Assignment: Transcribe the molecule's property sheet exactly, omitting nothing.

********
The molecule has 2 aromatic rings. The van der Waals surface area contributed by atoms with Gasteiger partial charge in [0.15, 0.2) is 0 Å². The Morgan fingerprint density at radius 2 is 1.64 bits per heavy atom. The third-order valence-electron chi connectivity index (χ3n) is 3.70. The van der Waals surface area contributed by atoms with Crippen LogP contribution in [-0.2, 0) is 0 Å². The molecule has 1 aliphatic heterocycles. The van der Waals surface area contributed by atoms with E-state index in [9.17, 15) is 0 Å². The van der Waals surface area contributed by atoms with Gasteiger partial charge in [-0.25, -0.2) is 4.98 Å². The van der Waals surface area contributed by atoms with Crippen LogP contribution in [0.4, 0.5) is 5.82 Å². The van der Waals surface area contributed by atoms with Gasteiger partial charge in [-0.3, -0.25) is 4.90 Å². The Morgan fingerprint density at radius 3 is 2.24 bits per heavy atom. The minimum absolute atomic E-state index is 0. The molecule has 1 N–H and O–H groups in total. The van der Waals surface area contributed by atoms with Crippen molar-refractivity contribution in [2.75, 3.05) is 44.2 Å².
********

The molecule has 2 aromatic rings. The van der Waals surface area contributed by atoms with Gasteiger partial charge in [0.15, 0.2) is 0 Å². The Morgan fingerprint density at radius 2 is 1.64 bits per heavy atom. The third-order valence-electron chi connectivity index (χ3n) is 3.70. The van der Waals surface area contributed by atoms with Crippen LogP contribution in [-0.2, 0) is 0 Å². The molecule has 1 aliphatic heterocycles. The van der Waals surface area contributed by atoms with E-state index in [9.17, 15) is 0 Å². The van der Waals surface area contributed by atoms with Gasteiger partial charge in [-0.25, -0.2) is 4.98 Å². The van der Waals surface area contributed by atoms with Crippen LogP contribution in [0.4, 0.5) is 5.82 Å². The van der Waals surface area contributed by atoms with Gasteiger partial charge in [-0.3, -0.25) is 4.90 Å². The Morgan fingerprint density at radius 3 is 2.24 bits per heavy atom. The minimum absolute atomic E-state index is 0. The molecule has 1 N–H and O–H groups in total. The van der Waals surface area contributed by atoms with Crippen molar-refractivity contribution in [2.75, 3.05) is 44.2 Å².